The same applies to the new metal 3D printing processes, some of which are much cheaper than conventional powder-bed-based processes.
In the field of the so-called SLA (stereo lithography) process, Formlabs has the merit of making SLA printing affordable. Dental laboratories and jewellers are particularly pleased about this.
The above-mentioned manufacturer UNIZ presently follows. Its fast devices are not only supposed to deliver good surface quality, but are also extremely cheap. 20 dental models in 5 minutes can be produced for purchase prices of less than 10,000 EUR. Professional production at lowest prices. The possibilities are endless.
Until now, additive manufacturing has only become established in those industries where its advantages have proven to be most significant, e. g. in medical technology (individual implants, orthoses, hearing aids) and aviation (due to lightweight construction). With falling prices, it will cover large parts of the manufacturing industry in the future.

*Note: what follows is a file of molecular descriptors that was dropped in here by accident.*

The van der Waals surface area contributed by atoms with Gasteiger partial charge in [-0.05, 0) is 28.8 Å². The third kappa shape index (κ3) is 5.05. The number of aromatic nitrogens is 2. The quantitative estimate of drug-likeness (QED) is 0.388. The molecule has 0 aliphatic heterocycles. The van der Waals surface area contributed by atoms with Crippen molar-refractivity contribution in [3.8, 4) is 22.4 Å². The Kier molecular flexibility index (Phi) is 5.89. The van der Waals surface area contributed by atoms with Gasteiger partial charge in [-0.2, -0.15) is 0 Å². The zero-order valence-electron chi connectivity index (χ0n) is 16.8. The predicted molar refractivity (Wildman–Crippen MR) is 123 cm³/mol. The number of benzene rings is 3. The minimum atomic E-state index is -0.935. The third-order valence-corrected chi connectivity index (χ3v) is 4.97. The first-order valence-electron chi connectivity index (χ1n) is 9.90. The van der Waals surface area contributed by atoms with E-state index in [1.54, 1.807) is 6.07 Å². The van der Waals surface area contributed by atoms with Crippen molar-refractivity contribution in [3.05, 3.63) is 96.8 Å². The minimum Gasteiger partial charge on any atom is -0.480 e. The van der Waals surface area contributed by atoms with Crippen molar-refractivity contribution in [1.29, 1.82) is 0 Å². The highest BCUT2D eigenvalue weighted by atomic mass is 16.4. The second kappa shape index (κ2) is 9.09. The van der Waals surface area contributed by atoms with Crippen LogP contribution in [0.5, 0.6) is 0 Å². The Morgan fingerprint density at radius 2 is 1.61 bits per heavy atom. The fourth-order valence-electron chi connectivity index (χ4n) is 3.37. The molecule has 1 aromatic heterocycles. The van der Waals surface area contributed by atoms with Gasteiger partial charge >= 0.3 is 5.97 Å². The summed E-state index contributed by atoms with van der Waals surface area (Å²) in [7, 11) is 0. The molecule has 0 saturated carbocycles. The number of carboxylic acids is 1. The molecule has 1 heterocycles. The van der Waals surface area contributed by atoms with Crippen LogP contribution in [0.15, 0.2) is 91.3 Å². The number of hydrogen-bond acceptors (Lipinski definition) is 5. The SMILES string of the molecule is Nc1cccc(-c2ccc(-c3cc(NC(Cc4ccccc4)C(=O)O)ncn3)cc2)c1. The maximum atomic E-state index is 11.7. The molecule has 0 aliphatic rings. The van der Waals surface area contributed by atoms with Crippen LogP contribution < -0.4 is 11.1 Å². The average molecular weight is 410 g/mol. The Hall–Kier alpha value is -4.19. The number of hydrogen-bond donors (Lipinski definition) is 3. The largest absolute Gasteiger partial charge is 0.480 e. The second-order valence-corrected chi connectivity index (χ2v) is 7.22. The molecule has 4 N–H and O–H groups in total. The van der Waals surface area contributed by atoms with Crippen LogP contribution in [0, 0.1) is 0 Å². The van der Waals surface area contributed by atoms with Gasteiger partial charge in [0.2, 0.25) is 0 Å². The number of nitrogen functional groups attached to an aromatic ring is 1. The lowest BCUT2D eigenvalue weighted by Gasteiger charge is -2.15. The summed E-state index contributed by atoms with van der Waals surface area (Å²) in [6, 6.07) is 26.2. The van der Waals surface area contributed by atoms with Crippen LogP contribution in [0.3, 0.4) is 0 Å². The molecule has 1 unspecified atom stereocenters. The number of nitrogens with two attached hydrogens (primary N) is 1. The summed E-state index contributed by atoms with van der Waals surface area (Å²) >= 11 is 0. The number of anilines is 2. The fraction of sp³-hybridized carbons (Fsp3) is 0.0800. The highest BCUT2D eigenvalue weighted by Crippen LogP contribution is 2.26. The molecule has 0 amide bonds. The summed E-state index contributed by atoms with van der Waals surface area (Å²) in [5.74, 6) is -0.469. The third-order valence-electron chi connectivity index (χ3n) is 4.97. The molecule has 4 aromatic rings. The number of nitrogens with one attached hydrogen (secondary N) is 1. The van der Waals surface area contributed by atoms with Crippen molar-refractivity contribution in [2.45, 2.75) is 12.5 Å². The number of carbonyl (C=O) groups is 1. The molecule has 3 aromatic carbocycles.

Within the value-added chain, production resources require ever lower investments thanks to additive manufacturing. But if everyone can produce at a much lower cost, the competitive advantages will be in other areas. The product idea, functionality, design and material will be far more decisive or the creation of value in the future.
- Industry 4.0 is only an evolutionary development of the so-called 3rd Industrial Revolution.
- Industry 4.0 can only achieve batch size 1 or individualized mass production with 3D printers.
- Since 3D printing is changing how and for who products are manufactured, as well as the when and where of their production, additive manufacturing is the real next industrial revolution.
- With new, powerful, super-fast and inexpensive 3D printing processes, the Industrial Revolution is taking off.